Macedonian Prime Minister Zoran Zaev announced on June 12 that Athens and Skopje agreed on the name Republic of North Macedonia (Severna Makedonija in Macedonian). According to Zaev, the deal will preserve the Macedonian identity, while making a clear distinction with the Greek province bearing the same name. The agreement could pave the way for Macedonia to join both the European Union and NATO, which is something Greece has prevented until this point. Nonetheless, some hurdles remain, as both countries’ parliaments have to ratify the agreement and Zaev promised a referendum on the issue. While the international community welcomes the deal, the leaders in both Athens and Skopje face stiff opposition at home and thus possible complications of the deal.
Since the collapse of Yugoslavia in 1991 and the establishment of an independent state, Greece has been challenging the use of the name ‘Macedonia’ by its northern neighbor. Greece repeatedly brought forward the argument that ‘Macedonia’ is an exclusive term for its northern province and that any foreign use could imply territorial ambitions on behalf of that country. In its efforts to gain United Nations membership, the newly independent Macedonian state agreed in 1993 to seek dialogue with its southern neighbor. Until the dispute was resolved, the country would be referred to by the international community as the Former Yugoslav Republic of Macedonia.
In the early 2000´s, a stalemate solidified following the interim agreement. Since the conservative VMRO-DPMNE came to power in 2006, Macedonian politics became increasingly nationalistic, further complicating the name issue with Greece. The latter greatly contested large-scale city renovating projects in Skopje focused on glorifying the Macedonian past; with the construction of Greek-style buildings and fountains in honor of Alexander the Great, the famed ruler of ancient Macedonia, the country, according to Athens, “claimed to be the sole heir of Alexander the Great’s legacy”. Overall, developments stagnated the process of dialogue, and led to no further progress.
The rule of the VMRO-DPMNE and their elaborate national identity-building project came to a sudden end, however, when a political crisis erupted in 2016 after a wire-tap scandal involving the government. The Social Democratic Union of Macedonia (SDSM) of Zoran Zaev came to power after snap elections, and the new Macedonian PM was eager to resolve the disagreement as soon as possible, setting nationalist narratives aside and seeking compromise. In late 2017, Zaev announced his government’s intent to enter into direct negotiations with Athens.
Under the auspice of the UN, Greece and Macedonia started a new round of talks in 2018. With the nationalistic narratives slowly being dropped by both governments, hopes arose that talks would be fruitful. The governments were nonetheless faced with several obstacles: Reportedly, the Greek delegation set demands for the solution to include Skopje distancing itself from any potential territorial claim on the Greek province of Macedonia. Meanwhile, the Macedonian side wanted their citizens to still be referred to as ‘’Macedonians”. The deal announced on June 12 by Zaev has proudly been proclaimed to include the demands of both sides. The signing of the name deal is expected to happen over the weekend of June 16th, although the decision will result in amendment of the Macedonian constitution and must thus still be put to a referendum in Macedonia in autumn.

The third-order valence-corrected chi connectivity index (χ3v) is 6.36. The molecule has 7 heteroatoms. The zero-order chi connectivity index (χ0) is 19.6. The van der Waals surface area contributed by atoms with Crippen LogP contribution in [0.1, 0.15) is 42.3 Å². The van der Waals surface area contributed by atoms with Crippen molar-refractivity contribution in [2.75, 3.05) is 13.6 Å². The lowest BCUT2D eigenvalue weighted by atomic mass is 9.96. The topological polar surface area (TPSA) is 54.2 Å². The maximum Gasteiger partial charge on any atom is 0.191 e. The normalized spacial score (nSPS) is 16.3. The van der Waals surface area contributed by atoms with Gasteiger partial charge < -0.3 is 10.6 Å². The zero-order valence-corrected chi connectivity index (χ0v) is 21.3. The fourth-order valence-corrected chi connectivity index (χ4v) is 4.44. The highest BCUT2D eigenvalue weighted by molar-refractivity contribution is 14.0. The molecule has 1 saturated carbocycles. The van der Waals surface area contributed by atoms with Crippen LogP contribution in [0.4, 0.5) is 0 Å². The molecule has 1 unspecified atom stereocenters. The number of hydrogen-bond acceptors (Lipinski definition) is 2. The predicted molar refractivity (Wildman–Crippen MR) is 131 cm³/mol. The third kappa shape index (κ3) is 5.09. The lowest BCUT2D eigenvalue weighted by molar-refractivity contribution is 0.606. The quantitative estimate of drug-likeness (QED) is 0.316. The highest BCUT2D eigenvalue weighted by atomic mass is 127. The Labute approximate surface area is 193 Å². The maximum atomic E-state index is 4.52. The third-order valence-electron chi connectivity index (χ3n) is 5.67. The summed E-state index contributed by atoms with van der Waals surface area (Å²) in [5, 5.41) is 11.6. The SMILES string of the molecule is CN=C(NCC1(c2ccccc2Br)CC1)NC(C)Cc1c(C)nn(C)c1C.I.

Accession talks to launch soon
Macedonian Prime Minister Zaev has asked to provisionally give the deal to parliament for ratification before the referendum in autumn, and has expressed his country’s interest in proceeding with EU and NATO accession talks as soon as possible. Since Macedonia’s independence in 1993, Greece had blocked talks about Macedonia’s accession to either organization based on the principle that all members must unanimously agree with negotiations for accession. Through immediate ratification, Zaev argues, both NATO and the EU can advance steps for integration as soon as Greece has lifted its blockage, and NATO has expressed its intention to invite Macedonia to join the alliance at the NATO Summit in July. Respectively, the European Union is expected to act on the recommendation of April 17 by EU Foreign Policy Chief Federica Mogherini and EU Enlargement Negotiations Officer Johannes Hahn to open accession talks with Macedonia in June. If Greece fulfils its side of the deal after swift ratification by Macedonia, the debates on June 28th within the European Union will thus not only concern Albania’s potential accession, but also that of Macedonia. In an online statement, Mogherini and Hahn expressed that the EU “will now accompany the next steps with all [means] for [a] common European future.” Once the decision to launch formal membership negotiations has been made, the EU will begin a process to implement EU institutions in the accessor state and prepare the country for joining. The governments of the United States, Bulgaria, the United Kingdom and others have expressed their satisfaction with the developments, stating that integration into the EU and NATO is a beneficial way to improve the stability of the Balkan region, and that relations between neighboring countries are set to enhance.